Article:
Hi everyone – I’m Kim and I’ve always enjoyed math. I studied economics in undergrad and took statistics and calculus I but never thought to continue studying the topic. I took the philosophy course propositional logic as an elective and had a nearly 100 average but at the time didn’t realize it was actually somewhat of a math course until I saw this class! About two years ago, I decided to take a math class each semester to see how far I could go with it so I re-enrolled in probability + statistics, pre-calculus and calculus I, and am now taking this class and calculus II. I don’t remember much of what I learned in undergrad but I find that I’m more critically understanding the material now beyond just the numbers and appreciating it much more.

    I think what I like about math is the challenge of critical thinking and the satisfaction of figuring things out. Even with my greater appreciation for math lately, I hadn’t thought about it as an art form until reading some of these comments! I like modern minimalist art, especially stripes, and perhaps its because of the more predictable pattern. Thanks for mentioning this to us!

    • Jonas Reitz

      We will definitely be talking about propositional logic in this course (next up, after set theory) – you’ll have a head start on that part! Math + Art is one of my favorite combinations (I like those stripey paintings, too)

  7. Norman Moncrieffe

    My name is Norman Moncrieffe. I was born and raised in Queens, NY. I am a US Navy veteran who served in the submarine force for 5 years. My major is Electronic Engineering Technology. I chose this major because it involves a lot of math and that is my best subject that I am proficient in. I also like to fix problems. In my spare time, I like to do bodybuilding, martial arts, watching movies and videos on YouTube, reading books and listening to music.
    Math has been my favorite subject since the 6th grade. My math teacher would get mad when students didn’t do his homework or pass his tests. So what he loved to do the most was call their parents. I was so fed up with him calling my parents to the point that math became my main priority. I would try my best to do whatever it took to for him to not call my house that my grades improved but I was still failing science and social studies, which was my worst subjects. From then, I started to see math a little different and easier because it doesn’t involve a lot of reading like science, social studies and English would. You just have to be good with numbers. The only thing I hate about math is geometry.

    • Jonas Reitz

      I love that you served on submarines (wow) – I’m sure you have some stories… (I’m also tempted by this idea of calling my students’ parents, like your 6th grade teacher did – probably not really appropriate at the college level, I guess)

  8. Marielys Bueno

    Hey everyone my name is Marielys Bueno, I am from the Dominican Republic and I am currently a mathematics education major. I would love to share my love for math with the future generation. I am 20 years old about to turn 21 in a month so happy about that :). I just recently received my associates in Science last semester and I knew mathematics education was the right choice for my bachelors. After coming to the US when I was eight years old, school became more difficult because of the language barrier. However, my progress in mathematics never stopped. Knowing I was behind on many subjects due to the language, I started to excel in mathematics to show that I am putting in the effort. After those years, I grew a love for mathematics, and that’s when I decided that mathematics education was the major for me. I feel like the teachers that impacted my decision into this major were the teachers that genuinely love what they do for a living. I would love to share the passion I have for this subject with students and help them become math geniuses.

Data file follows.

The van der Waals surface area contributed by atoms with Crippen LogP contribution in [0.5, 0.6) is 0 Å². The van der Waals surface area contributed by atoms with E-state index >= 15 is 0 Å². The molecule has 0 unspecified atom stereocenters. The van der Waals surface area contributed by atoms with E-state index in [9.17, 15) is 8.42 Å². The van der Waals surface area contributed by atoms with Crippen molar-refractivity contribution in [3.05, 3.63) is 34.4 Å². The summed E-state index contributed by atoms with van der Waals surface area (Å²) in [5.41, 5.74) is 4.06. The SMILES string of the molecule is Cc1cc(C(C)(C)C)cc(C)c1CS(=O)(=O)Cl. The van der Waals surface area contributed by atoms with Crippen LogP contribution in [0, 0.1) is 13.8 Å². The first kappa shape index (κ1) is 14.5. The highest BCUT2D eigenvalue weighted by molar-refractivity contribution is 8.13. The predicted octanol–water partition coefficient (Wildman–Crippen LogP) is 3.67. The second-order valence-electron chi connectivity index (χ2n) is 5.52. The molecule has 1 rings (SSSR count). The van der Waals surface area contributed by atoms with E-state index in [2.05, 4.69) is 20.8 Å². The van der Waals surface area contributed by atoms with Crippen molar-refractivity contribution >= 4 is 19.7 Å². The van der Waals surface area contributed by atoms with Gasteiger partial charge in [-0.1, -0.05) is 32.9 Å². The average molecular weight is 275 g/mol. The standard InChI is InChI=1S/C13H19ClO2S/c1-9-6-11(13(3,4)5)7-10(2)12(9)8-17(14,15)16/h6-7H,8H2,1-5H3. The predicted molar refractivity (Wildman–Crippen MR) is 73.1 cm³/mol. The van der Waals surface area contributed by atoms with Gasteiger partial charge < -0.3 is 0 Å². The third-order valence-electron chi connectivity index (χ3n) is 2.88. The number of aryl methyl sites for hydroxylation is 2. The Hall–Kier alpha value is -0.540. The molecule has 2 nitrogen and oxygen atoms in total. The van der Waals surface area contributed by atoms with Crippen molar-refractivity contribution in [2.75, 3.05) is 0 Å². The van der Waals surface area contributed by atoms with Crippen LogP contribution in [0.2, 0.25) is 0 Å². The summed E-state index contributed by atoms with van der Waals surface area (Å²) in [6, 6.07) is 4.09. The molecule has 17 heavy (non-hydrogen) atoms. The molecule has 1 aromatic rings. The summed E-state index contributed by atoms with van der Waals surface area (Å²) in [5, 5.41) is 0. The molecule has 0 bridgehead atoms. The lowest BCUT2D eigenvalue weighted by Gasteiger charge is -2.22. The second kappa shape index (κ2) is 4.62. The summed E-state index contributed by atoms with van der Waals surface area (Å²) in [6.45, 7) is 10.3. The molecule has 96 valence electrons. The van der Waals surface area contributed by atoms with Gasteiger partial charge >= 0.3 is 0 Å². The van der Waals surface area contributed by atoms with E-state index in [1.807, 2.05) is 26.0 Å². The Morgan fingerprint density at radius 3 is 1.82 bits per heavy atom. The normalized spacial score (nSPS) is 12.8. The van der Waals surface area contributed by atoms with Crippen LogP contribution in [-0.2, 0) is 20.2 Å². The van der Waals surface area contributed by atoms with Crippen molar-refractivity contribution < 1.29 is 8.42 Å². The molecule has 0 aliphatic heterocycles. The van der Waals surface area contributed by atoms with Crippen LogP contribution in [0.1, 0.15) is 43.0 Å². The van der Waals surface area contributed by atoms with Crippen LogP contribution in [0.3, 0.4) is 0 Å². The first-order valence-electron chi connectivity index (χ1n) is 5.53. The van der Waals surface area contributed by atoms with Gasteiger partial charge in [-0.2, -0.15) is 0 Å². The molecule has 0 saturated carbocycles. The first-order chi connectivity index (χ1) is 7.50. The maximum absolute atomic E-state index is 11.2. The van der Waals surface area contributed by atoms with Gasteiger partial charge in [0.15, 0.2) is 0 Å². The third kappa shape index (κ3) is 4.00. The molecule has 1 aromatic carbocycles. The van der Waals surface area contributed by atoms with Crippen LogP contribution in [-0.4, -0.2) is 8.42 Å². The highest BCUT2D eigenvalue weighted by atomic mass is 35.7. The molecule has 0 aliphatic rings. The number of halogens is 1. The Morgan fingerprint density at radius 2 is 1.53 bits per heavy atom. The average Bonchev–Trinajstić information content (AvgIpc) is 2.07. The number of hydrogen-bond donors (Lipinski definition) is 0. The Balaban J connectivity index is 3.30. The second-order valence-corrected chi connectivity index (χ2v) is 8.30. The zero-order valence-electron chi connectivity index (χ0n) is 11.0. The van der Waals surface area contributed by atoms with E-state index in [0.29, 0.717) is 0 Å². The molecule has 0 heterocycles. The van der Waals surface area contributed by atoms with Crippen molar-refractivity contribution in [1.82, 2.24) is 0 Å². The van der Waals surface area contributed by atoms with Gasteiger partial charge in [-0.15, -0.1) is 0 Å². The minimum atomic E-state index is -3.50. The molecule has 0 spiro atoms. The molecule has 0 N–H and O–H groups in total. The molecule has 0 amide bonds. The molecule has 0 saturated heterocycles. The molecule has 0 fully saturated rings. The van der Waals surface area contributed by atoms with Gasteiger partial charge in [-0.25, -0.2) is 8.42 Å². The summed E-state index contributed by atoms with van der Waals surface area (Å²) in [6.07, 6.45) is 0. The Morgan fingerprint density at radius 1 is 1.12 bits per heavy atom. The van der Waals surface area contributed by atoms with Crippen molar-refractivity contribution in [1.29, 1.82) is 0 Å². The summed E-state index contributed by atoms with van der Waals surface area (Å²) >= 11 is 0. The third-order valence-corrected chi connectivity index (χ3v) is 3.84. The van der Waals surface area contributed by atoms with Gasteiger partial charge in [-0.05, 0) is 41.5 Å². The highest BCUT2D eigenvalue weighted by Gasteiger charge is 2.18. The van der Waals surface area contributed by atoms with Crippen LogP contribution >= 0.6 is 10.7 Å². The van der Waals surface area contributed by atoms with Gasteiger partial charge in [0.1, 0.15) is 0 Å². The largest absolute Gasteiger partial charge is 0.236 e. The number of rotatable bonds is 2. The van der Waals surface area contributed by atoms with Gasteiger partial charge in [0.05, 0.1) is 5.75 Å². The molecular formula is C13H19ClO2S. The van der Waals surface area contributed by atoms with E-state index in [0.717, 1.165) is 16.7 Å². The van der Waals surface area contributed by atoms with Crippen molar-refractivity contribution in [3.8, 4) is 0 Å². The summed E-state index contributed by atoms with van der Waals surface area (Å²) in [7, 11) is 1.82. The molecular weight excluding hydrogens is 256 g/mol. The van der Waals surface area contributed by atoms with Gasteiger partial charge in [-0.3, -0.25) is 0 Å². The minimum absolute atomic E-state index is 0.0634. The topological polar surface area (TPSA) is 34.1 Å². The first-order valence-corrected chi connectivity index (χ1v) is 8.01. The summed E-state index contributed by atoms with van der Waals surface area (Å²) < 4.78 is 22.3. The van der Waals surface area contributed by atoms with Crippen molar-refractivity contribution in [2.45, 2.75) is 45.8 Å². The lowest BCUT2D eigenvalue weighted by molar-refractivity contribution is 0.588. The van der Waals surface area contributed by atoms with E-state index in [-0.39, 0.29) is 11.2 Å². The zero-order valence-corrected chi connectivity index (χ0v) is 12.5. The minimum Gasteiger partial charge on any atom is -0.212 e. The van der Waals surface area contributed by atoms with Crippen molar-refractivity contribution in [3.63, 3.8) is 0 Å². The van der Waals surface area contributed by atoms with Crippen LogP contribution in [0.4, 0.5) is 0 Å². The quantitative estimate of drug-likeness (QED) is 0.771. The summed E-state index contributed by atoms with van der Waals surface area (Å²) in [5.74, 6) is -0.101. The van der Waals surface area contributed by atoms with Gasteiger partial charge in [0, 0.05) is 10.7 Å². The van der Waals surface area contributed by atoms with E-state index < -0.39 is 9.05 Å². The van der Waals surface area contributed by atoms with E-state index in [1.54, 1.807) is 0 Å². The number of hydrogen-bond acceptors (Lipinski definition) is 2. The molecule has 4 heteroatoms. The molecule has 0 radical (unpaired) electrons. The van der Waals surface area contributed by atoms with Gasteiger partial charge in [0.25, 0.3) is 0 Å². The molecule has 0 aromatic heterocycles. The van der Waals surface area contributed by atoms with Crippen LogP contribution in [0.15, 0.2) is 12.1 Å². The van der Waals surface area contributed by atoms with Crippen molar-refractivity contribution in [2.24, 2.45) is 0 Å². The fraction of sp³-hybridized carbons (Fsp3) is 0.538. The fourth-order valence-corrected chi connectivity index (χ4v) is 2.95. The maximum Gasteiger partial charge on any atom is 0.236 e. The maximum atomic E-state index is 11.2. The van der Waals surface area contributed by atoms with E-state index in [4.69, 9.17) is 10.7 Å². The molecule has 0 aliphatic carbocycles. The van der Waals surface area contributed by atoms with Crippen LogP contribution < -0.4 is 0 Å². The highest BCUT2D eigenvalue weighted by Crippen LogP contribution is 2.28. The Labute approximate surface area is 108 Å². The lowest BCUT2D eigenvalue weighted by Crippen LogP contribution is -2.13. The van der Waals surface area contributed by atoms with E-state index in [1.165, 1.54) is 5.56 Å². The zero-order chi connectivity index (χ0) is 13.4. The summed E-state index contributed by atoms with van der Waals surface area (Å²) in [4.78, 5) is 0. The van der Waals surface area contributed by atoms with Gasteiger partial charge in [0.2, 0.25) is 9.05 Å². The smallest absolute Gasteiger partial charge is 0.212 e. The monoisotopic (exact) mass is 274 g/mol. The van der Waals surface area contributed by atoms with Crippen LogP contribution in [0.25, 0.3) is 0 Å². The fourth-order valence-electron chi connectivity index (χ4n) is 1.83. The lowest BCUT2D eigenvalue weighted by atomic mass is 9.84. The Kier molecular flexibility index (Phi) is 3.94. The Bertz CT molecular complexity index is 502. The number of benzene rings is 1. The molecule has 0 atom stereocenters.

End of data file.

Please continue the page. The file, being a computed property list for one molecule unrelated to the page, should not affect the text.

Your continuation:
• setsandstripes

      That is SUCH an incredible story, Marielys! Your experiences make me feel inspired to keep learning math :). Do you know what grades you want to teach?


      • Marielys Bueno

        Hey Kim,
        Yes math is very important in our everyday life, keep learning one day you will be a mathematician who knows right 🙂 . I would like to teach grades 6-12 i feel those are the years students really need to understand the importance of math. My favorite subjects as well are Algebra, Trigonometry, Statitics and Calculus. Those are the main subjects I would love to teach.

    • Jonas Reitz

      Looking back, it was definitely teachers that loved what they were doing that inspired me to pursue math. Teachers can make such a difference! I hope you can bring that joy of math to your students 🙂

  9. Fatima Calderon

    HI. I’m Fatima Calderon, a third year student at City Tech and I am majoring in Applied Computational Physics. My pronouns are she/they and I have interests in digital art, video games, and anime. With my interests in video games, I also work at GameStop part-time as a Game Advisor and hope to move up the more I work there. I can honestly say that math has been my favorite subject since around middle school. I always found that it was my strongest suit, with science being very close behind. Those two being very close together kind of paved the way for my interest in Physics. I think the thing i love most about mathematics is that it can be connected to everything in big ways, small ways, and every way in between. The concepts of mathematics help piece together so many things for me. With math being one of my strongest skills, I find that connecting it to everything helps me understand what exactly is needed in any sort of situation.

  10. Anik

    Hi, my name is Anik and I am from Bangladesh. My major is mathematics education but I also have taken other classes like physics, chemistry, biology, and philosophy. My future goal is to become a mathematics teacher in high school/college. In my free time ( I am free 24 hours btw) I love to play sports, video games or watch random videos.
    When I was really young My favourite subject was science but as we know science and math are closely related to each other. ( which make me focus more and more on mathematics ) As I grow up I realize math is crucial for our cognitive development which continuously helping me to develop my logical thinking skills. Moreover, math teaches me how I can think outside of the box to solve any real-life problems or how to have some really deep thinking.